Consumers grow less confident, bringing end to rosy outlook

Shoppers looking at new iPhone 6 and iPhone 6 Plus models at an Apple store in New York.
Scott Mlyn | CNBC
Shoppers looking at new iPhone 6 and iPhone 6 Plus models at an Apple store in New York.

U.S. consumers turned pessimistic on the economic outlook in September, according to data from The Conference Board, bringing a four-month win streak to an abrupt halt.

The organization said Tuesday its gauge of consumer sentiment tumbled to 86 in September from 93.4 in the previous month, with expectations also falling sharply, to 83.7 from 93.1. Economists in a consensus survey expected the index to edge up to 92.5 in September, against the prior month's reading of 92.4.

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"A less positive assessment of the current job market, most likely due to the recent softening in growth, was the sole reason for the decline in consumers' assessment of present-day conditions," Lynn Franco, The Conference Board's director of economic indicators, said in a statement.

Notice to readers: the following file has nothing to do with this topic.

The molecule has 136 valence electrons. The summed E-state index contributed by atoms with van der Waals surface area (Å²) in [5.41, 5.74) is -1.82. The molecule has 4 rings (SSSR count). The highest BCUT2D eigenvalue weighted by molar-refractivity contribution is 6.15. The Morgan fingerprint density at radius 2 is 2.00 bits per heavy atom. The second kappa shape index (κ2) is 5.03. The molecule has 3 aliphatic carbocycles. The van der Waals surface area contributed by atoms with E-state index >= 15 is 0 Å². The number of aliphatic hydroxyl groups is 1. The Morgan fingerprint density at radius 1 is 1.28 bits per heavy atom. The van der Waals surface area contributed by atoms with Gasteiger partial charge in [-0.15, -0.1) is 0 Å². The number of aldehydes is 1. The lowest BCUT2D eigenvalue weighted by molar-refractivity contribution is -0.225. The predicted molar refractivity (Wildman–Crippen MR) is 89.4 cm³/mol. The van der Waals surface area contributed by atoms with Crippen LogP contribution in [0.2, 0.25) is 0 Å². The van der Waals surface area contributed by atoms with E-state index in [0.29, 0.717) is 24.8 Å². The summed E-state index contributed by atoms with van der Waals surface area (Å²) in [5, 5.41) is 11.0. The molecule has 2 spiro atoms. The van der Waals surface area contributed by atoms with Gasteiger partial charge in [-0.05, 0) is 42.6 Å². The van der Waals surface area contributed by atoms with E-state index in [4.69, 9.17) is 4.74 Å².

"Looking ahead, consumers were less confident about the short-term outlook for the economy and labor market, and somewhat mixed regarding their future earnings potential. All told, consumers expect economic growth to ease in the months ahead."

In early trading, Wall Street benchmarks dipped modestly.

September consumer confidence 86.0
September consumer confidence 86.0